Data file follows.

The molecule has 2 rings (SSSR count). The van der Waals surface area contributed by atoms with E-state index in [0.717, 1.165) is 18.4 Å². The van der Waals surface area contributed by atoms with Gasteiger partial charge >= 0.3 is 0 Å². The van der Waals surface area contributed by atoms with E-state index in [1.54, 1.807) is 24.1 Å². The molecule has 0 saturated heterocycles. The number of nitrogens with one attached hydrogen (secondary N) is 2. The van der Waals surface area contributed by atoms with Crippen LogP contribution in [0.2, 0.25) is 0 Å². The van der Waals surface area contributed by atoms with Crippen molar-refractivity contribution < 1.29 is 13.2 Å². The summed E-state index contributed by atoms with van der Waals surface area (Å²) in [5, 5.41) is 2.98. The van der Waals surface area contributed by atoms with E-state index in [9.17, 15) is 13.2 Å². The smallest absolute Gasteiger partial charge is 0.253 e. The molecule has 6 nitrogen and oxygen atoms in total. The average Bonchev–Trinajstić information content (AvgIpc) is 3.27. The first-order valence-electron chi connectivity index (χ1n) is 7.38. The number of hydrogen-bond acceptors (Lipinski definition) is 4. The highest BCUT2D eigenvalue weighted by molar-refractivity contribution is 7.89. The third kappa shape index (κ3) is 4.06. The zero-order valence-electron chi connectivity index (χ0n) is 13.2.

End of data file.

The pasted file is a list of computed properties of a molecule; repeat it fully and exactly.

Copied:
The molecule has 2 rings (SSSR count). The van der Waals surface area contributed by atoms with E-state index in [0.717, 1.165) is 18.4 Å². The van der Waals surface area contributed by atoms with Gasteiger partial charge >= 0.3 is 0 Å². The van der Waals surface area contributed by atoms with E-state index in [1.54, 1.807) is 24.1 Å². The molecule has 0 saturated heterocycles. The number of nitrogens with one attached hydrogen (secondary N) is 2. The van der Waals surface area contributed by atoms with Crippen LogP contribution in [0.2, 0.25) is 0 Å². The van der Waals surface area contributed by atoms with Crippen molar-refractivity contribution < 1.29 is 13.2 Å². The summed E-state index contributed by atoms with van der Waals surface area (Å²) in [5, 5.41) is 2.98. The van der Waals surface area contributed by atoms with E-state index in [9.17, 15) is 13.2 Å². The smallest absolute Gasteiger partial charge is 0.253 e. The molecule has 6 nitrogen and oxygen atoms in total. The average Bonchev–Trinajstić information content (AvgIpc) is 3.27. The first-order valence-electron chi connectivity index (χ1n) is 7.38. The number of hydrogen-bond acceptors (Lipinski definition) is 4. The highest BCUT2D eigenvalue weighted by molar-refractivity contribution is 7.89. The third kappa shape index (κ3) is 4.06. The zero-order valence-electron chi connectivity index (χ0n) is 13.2.